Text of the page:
Population screening for colorectal cancer by flexible sigmoidoscopy or CT colonography: Study protocol for a multicenter randomized trial

Daniele Regge, Gabriella Iussich, Carlo Senore, Loredana Correale, Cesare Hassan, Alberto Bert, Stefania Montemezzi, Nereo Segnan

Research output: Contribution to journalArticle

19 Citations (Scopus)

Abstract

Background: Colorectal cancer (CRC) is the second most prevalent type of cancer in Europe. A single flexible sigmoidoscopy (FS) screening at around the age of 60 years prevents about one-third of CRC cases. However, FS screens only the distal colon, and thus mortality from proximal CRC is unaffected. Computed tomography colonography (CTC) is a highly accurate examination that allows assessment of the entire colon. However, the benefit of CTC testing as a CRC screening test is uncertain. We designed a randomized trial to compare participation rate, detection rates, and costs between CTC (with computer-aided detection) and FS as primary tests for population-based screening.Methods/Design: An invitation letter to participate in a randomized screening trial comparing CTC versus FS will be mailed to a sample of 20,000 people aged 58 or 60 years, living in the Piedmont region and the Verona district of Italy. Individuals with a history of CRC, adenomas, inflammatory bowel disease, or recent colonoscopy, or with two first-degree relatives with CRC will be excluded from the study by their general practitioners. Individuals responding positively to the invitation letter will be then randomized to the intervention group (CTC) or control group (FS), and scheduled for the screening procedure. The primary outcome parameter of this part of the trial is the difference in advanced neoplasia detection between the two screening tests. Secondary outcomes are cost-effectiveness analysis, referral rates for colonoscopy induced by CTC versus FS, and the expected and perceived burden of the procedures. To compare participation rates for CTC versus FS, 2,000 additional eligible subjects will be randomly assigned to receive an invitation for screening with CTC or FS. In the CTC arm, non-responders will be offered fecal occult blood test (FOBT) as alternative screening test, while in the FS arm, non-responders will receive an invitation letter to undergo screening with either FOBT or CTC. Data on reasons for participation and non-participation will also be collected.Discussion: This study will provide reliable information concerning benefits and risks of the adoption of CTC as a mass screening intervention in comparison with FS. The trial will also evaluate the role of computer-aided detection in a screening setting.Trial registration: ClinicalTrials.gov Identifier: NCT01739608.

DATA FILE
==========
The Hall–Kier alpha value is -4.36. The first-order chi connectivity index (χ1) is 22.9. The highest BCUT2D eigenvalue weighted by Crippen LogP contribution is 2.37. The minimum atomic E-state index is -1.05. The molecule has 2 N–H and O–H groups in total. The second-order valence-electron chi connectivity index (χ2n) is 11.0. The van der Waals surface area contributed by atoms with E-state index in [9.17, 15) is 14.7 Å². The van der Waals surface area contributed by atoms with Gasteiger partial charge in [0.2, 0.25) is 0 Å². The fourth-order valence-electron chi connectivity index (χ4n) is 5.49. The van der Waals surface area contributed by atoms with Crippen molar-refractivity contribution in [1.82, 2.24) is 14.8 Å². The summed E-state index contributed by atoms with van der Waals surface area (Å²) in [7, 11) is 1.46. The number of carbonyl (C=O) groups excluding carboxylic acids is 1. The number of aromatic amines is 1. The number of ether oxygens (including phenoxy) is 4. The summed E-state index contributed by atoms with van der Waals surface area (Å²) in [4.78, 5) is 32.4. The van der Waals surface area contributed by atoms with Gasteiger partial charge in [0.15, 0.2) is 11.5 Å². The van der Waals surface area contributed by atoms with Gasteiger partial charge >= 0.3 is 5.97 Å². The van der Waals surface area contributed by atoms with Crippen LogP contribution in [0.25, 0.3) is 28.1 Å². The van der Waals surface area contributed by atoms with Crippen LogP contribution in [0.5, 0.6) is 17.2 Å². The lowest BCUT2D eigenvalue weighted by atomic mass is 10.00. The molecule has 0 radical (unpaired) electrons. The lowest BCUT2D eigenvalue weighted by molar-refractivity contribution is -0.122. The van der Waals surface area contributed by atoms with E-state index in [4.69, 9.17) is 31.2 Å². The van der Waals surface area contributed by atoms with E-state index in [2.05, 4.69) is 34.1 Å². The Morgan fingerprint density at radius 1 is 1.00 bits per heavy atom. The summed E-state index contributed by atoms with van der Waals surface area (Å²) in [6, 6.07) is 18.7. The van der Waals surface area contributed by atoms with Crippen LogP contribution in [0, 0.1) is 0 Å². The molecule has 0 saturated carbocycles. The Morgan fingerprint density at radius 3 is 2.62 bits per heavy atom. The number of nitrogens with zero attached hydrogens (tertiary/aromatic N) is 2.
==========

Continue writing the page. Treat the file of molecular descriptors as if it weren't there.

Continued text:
Original languageEnglish
Article number97
JournalTrials
Volume15
Issue number1
DOIs
Publication statusPublished - Mar 28 2014

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Computed Tomographic Colonography
Sigmoidoscopy
Multicenter Studies
Colorectal Neoplasms
Tomography
Population
Occult Blood
Hematologic Tests
Colonoscopy
Colon
Mass Screening
Inflammatory Bowel Diseases
Early Detection of Cancer
Adenoma
General Practitioners
Italy
Cost-Benefit Analysis
Neoplasms
Referral and Consultation

Keywords

  • Colorectal cancer
  • Computer-aided detection
  • CT colonography
  • Flexible sigmoidoscopy
  • Screening

ASJC Scopus subject areas

  • Medicine (miscellaneous)
  • Pharmacology (medical)

Cite this

Population screening for colorectal cancer by flexible sigmoidoscopy or CT colonography : Study protocol for a multicenter randomized trial. / Regge, Daniele; Iussich, Gabriella; Senore, Carlo; Correale, Loredana; Hassan, Cesare; Bert, Alberto; Montemezzi, Stefania; Segnan, Nereo.

In: Trials, Vol. 15, No. 1, 97, 28.03.2014.

Research output: Contribution to journalArticle

Regge, Daniele ; Iussich, Gabriella ; Senore, Carlo ; Correale, Loredana ; Hassan, Cesare ; Bert, Alberto ; Montemezzi, Stefania ; Segnan, Nereo. / Population screening for colorectal cancer by flexible sigmoidoscopy or CT colonography : Study protocol for a multicenter randomized trial. In: Trials. 2014 ; Vol. 15, No. 1.
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